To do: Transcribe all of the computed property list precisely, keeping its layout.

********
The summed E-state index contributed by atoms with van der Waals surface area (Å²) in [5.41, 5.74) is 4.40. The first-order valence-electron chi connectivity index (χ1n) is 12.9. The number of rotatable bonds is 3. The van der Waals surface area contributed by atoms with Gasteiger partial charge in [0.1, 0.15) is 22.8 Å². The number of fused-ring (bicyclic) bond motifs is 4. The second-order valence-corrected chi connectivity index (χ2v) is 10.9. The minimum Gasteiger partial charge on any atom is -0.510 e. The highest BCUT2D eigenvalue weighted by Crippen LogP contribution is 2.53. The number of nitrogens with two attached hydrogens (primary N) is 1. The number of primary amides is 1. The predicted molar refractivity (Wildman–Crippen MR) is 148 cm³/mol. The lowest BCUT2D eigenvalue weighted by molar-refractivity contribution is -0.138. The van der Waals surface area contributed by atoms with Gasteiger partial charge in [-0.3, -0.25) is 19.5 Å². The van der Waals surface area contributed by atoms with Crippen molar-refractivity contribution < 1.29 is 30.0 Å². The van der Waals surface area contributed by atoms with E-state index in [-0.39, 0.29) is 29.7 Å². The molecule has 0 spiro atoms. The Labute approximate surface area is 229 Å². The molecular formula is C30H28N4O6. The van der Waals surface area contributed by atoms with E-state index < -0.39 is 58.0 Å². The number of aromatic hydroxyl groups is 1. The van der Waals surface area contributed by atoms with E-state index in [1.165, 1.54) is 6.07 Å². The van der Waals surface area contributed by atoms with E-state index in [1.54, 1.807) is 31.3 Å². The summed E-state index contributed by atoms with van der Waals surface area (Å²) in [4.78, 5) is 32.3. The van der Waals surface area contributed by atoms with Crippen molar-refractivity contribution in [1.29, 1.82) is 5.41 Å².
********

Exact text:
The summed E-state index contributed by atoms with van der Waals surface area (Å²) in [5.41, 5.74) is 4.40. The first-order valence-electron chi connectivity index (χ1n) is 12.9. The number of rotatable bonds is 3. The van der Waals surface area contributed by atoms with Gasteiger partial charge in [0.1, 0.15) is 22.8 Å². The number of fused-ring (bicyclic) bond motifs is 4. The second-order valence-corrected chi connectivity index (χ2v) is 10.9. The minimum Gasteiger partial charge on any atom is -0.510 e. The highest BCUT2D eigenvalue weighted by Crippen LogP contribution is 2.53. The number of nitrogens with two attached hydrogens (primary N) is 1. The number of primary amides is 1. The predicted molar refractivity (Wildman–Crippen MR) is 148 cm³/mol. The lowest BCUT2D eigenvalue weighted by molar-refractivity contribution is -0.138. The van der Waals surface area contributed by atoms with Gasteiger partial charge in [-0.3, -0.25) is 19.5 Å². The van der Waals surface area contributed by atoms with Crippen molar-refractivity contribution < 1.29 is 30.0 Å². The van der Waals surface area contributed by atoms with E-state index in [-0.39, 0.29) is 29.7 Å². The molecule has 0 spiro atoms. The Labute approximate surface area is 229 Å². The molecular formula is C30H28N4O6. The van der Waals surface area contributed by atoms with E-state index < -0.39 is 58.0 Å². The number of aromatic hydroxyl groups is 1. The van der Waals surface area contributed by atoms with E-state index in [1.165, 1.54) is 6.07 Å². The van der Waals surface area contributed by atoms with E-state index in [1.54, 1.807) is 31.3 Å². The summed E-state index contributed by atoms with van der Waals surface area (Å²) in [4.78, 5) is 32.3. The van der Waals surface area contributed by atoms with Crippen molar-refractivity contribution in [1.29, 1.82) is 5.41 Å².